Limitations on the reliability of in vitro predictive toxicity models to predict pulmonary toxicity in rodents

Research output: Chapter in Book/Report/Conference proceedingConference contribution

Abstract

Given the rapidly proliferating varieties of nanomaterials and ongoing concerns that these novel materials may pose emerging occupational and environmental risks, combined with the possibility that each variety might pose a different unique risk due to the unique combination of material properties, researchers and regulators have been searching for methods to identify hazards and prioritize materials for further testing. While several screening tests and toxic risk models have been proposed, most have relied on cellular-level in vitro data. This foundation enables answers to be developed quickly for any material, but it is yet unclear how this information may translate to more realistic exposure scenarios in people or other more complex animals. A quantitative evaluation of these models or at least the inputs variables to these models in the context of rodent or human health outcomes is necessary before their classifications may be believed for the purposes of risk prioritization. This paper presents the results of a machine learning enabled metaanalysis of animal studies attempting to use significant descriptors from in vitro nanomaterial risk models to predict the relative toxicity of nanomaterials following pulmonary exposures in rodents. A series of highly non-linear random forest models (each made up of an ensemble of 1,000 regression tree models) were created to assess the maximum possible information value of the in vitro risk models and related methods of describing nanomaterial variants and their toxicity in rat and mouse experiments. The variety of chemical descriptors or quantitative chemical property measurements such as bond strength, surface charge, and dissolution potential, while important in describing observed differences with in vitro experiments, proved to provide little indication of the relative magnitude of inflammation in rodents (explained variance amounted to less than 32%). Important factors in predicting rodent pulmonary inflammation such as primary particle size and chemical type demonstrate that there are critical differences between these two toxicity assays that cannot be captured by a series of in vitro tests alone. Predictive models relying primarily on these descriptors alone explained more than 62% of the variance of the short term in vivo toxicity results. This means that existing proposed nanomaterial toxicity screening methods are inadequate as they currently stand, and either the community must be content with the slower and more expensive animal testing to evaluate nanomaterial risks, or further conceptual development of improved alternative in vitro screening methodologies is necessary before manufacturers and regulators can rely on them to promote safer use of nanotechnology.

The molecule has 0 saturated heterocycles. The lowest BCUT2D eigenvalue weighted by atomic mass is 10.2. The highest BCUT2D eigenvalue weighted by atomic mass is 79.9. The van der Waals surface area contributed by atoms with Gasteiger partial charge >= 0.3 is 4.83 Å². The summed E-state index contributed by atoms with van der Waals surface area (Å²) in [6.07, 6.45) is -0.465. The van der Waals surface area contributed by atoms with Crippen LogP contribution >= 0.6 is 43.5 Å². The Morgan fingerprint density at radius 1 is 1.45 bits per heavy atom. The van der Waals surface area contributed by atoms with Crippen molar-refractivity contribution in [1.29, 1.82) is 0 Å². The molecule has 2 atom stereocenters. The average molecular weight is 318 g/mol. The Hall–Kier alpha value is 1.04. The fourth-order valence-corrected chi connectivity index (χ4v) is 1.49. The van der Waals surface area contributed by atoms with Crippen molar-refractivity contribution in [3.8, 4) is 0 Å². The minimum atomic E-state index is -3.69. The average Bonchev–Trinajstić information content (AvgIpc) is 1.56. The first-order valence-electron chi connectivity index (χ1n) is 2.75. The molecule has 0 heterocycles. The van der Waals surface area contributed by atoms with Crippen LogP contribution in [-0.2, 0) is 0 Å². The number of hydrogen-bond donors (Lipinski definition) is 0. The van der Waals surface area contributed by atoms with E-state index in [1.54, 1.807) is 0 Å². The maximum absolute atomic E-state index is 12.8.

Original languageEnglish (US)
Title of host publicationEmerging Technologies; Materials
Subtitle of host publicationGenetics to Structures; Safety Engineering and Risk Analysis